Extraintestinal pathogenic Escherichia coli (ExPEC) are of significant health concern. The emergence of drug resistant E. coli with high virulence potential is alarming. Lack of sufficient data on transmission dynamics, virulence spectrum and antimicrobial resistance of certain pathogens such as the uropathogenic E. coli (UPEC) from countries with high infection burden, such as India, hinders the infection control and management efforts. In this study, we extensively genotyped and phenotyped a collection of 150 UPEC obtained from patients belonging to a semi-urban, industrialized setting near Pune, India. The isolates representing different clinical categories were analyzed in comparison with 50 commensal E. coli isolates from India as well as 50 ExPEC strains from Germany. Virulent strains were identified based on hemolysis, haemagglutination, cell surface hydrophobicity, serum bactericidal activity as well as with the help of O serotyping. We generated antimicrobial resistance profiles for all the clinical isolates and carried out phylogenetic analysis based on repetitive extragenic palindromic (rep)-PCR. E. coli from urinary tract infection cases expressed higher percentages of type I (45%) and P fimbriae (40%) when compared to fecal isolates (25% and 8% respectively). Hemolytic group comprised of 60% of UPEC and only 2% of E. coli from feces. Additionally, we found that serum resistance and cell surface hydrophobicity were not significantly (p = 0.16/p = 0.51) associated with UPEC from clinical cases. Moreover, clinical isolates exhibited highest resistance against amoxicillin (67.3%) and least against nitrofurantoin (57.3%). We also observed that 31.3% of UPEC were extended-spectrum beta-lactamase (ESBL) producers belonging to serotype O25, of which four were also positive for O25b subgroup that is linked to B2-O25b-ST131-CTX-M-15 virulent/multiresistant type. Furthermore, isolates from India and Germany (as well as global sources) were found to be genetically distinct with no evidence to espouse expansion of E. coli from India to the west or vice-versa.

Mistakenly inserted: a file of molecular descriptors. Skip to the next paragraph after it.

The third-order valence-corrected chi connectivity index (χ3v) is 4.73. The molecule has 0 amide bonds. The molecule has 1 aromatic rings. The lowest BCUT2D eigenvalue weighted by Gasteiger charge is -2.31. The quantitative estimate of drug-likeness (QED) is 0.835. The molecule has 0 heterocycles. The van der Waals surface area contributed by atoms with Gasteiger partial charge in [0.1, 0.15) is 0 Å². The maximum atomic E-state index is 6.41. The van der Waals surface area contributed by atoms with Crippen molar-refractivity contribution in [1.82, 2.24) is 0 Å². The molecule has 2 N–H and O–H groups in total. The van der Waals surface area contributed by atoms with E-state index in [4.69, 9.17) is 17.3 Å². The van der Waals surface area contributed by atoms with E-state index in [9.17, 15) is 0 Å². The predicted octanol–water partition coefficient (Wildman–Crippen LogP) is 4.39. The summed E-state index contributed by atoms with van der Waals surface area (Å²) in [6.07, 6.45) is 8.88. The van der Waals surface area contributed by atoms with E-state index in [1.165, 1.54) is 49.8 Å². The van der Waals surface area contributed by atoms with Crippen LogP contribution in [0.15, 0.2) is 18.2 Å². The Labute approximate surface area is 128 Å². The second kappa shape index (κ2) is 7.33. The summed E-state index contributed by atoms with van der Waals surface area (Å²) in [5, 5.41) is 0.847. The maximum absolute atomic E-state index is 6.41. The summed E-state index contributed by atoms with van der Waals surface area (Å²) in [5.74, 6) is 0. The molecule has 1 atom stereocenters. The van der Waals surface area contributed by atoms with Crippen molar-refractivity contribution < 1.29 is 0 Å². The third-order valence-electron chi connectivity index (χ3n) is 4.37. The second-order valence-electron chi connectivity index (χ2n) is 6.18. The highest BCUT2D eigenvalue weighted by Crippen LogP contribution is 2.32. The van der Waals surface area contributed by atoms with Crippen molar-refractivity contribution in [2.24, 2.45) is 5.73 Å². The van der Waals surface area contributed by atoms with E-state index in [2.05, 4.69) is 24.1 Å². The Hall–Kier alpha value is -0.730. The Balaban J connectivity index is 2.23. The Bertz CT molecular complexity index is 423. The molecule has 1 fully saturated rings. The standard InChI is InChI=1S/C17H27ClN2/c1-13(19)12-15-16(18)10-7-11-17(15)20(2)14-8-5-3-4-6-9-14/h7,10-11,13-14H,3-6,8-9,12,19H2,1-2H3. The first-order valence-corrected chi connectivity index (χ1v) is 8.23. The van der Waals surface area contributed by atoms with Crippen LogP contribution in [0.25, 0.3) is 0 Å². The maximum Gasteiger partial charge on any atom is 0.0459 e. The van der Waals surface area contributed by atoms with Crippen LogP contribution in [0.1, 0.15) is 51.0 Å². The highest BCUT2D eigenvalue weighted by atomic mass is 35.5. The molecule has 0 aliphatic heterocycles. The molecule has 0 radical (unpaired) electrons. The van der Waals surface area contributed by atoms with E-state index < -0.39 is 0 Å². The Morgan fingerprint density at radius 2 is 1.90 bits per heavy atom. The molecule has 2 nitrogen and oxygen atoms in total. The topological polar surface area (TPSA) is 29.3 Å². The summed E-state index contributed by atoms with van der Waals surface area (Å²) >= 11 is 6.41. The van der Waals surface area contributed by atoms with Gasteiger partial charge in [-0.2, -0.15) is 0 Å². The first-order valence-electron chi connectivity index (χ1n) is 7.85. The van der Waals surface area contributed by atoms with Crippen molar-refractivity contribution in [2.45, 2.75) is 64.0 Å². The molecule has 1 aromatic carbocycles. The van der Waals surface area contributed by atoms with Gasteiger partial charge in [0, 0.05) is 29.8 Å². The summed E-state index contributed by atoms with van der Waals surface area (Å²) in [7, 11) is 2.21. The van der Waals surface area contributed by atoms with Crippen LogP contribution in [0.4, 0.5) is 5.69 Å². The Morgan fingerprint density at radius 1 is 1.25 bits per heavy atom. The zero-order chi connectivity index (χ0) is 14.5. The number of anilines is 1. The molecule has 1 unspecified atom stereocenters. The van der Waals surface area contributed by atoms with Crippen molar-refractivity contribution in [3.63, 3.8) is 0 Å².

Leptospirosis is one of the most widespread zoonoses in the world and with over 260 pathogenic serovars there is an urgent need for a molecular system of classification. The development of multilocus sequence typing (MLST) schemes for Leptospira spp. is addressing this issue. The aim of this study was to identify loci with potential to enhance Leptospira strain discrimination by sequencing-based methods.